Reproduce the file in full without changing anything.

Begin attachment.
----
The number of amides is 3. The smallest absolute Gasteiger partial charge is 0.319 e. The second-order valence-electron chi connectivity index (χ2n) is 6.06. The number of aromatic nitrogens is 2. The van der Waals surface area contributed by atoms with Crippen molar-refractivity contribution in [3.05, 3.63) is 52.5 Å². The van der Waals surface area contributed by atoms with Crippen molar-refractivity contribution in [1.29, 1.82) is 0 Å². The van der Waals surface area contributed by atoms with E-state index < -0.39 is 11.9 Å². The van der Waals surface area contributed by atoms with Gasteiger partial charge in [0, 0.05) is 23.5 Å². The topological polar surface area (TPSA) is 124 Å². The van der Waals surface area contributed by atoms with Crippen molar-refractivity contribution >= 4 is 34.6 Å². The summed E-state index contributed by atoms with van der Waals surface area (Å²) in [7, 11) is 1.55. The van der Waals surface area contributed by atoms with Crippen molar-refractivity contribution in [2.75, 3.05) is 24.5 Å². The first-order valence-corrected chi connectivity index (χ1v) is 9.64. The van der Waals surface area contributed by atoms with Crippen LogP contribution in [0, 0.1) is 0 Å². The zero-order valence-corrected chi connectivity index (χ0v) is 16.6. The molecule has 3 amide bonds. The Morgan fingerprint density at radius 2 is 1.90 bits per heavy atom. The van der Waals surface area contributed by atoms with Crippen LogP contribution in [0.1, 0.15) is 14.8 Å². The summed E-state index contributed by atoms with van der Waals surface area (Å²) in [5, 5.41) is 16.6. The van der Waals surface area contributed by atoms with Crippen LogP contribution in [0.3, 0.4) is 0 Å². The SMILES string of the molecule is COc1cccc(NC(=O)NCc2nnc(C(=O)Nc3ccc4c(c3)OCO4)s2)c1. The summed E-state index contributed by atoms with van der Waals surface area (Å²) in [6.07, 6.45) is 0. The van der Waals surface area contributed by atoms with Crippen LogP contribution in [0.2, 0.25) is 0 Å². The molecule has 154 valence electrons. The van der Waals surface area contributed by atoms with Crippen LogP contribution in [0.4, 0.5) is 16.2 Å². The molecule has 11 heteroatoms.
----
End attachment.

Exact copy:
The number of amides is 3. The smallest absolute Gasteiger partial charge is 0.319 e. The second-order valence-electron chi connectivity index (χ2n) is 6.06. The number of aromatic nitrogens is 2. The van der Waals surface area contributed by atoms with Crippen molar-refractivity contribution in [3.05, 3.63) is 52.5 Å². The van der Waals surface area contributed by atoms with Crippen molar-refractivity contribution in [1.29, 1.82) is 0 Å². The van der Waals surface area contributed by atoms with E-state index < -0.39 is 11.9 Å². The van der Waals surface area contributed by atoms with Gasteiger partial charge in [0, 0.05) is 23.5 Å². The topological polar surface area (TPSA) is 124 Å². The van der Waals surface area contributed by atoms with Crippen molar-refractivity contribution >= 4 is 34.6 Å². The summed E-state index contributed by atoms with van der Waals surface area (Å²) in [7, 11) is 1.55. The van der Waals surface area contributed by atoms with Crippen molar-refractivity contribution in [2.75, 3.05) is 24.5 Å². The first-order valence-corrected chi connectivity index (χ1v) is 9.64. The van der Waals surface area contributed by atoms with Crippen LogP contribution in [0, 0.1) is 0 Å². The zero-order valence-corrected chi connectivity index (χ0v) is 16.6. The molecule has 3 amide bonds. The Morgan fingerprint density at radius 2 is 1.90 bits per heavy atom. The van der Waals surface area contributed by atoms with Crippen LogP contribution in [0.1, 0.15) is 14.8 Å². The summed E-state index contributed by atoms with van der Waals surface area (Å²) in [5, 5.41) is 16.6. The van der Waals surface area contributed by atoms with Crippen LogP contribution in [0.3, 0.4) is 0 Å². The SMILES string of the molecule is COc1cccc(NC(=O)NCc2nnc(C(=O)Nc3ccc4c(c3)OCO4)s2)c1. The summed E-state index contributed by atoms with van der Waals surface area (Å²) in [6.07, 6.45) is 0. The van der Waals surface area contributed by atoms with Crippen LogP contribution in [0.2, 0.25) is 0 Å². The molecule has 154 valence electrons. The van der Waals surface area contributed by atoms with Crippen LogP contribution in [0.4, 0.5) is 16.2 Å². The molecule has 11 heteroatoms.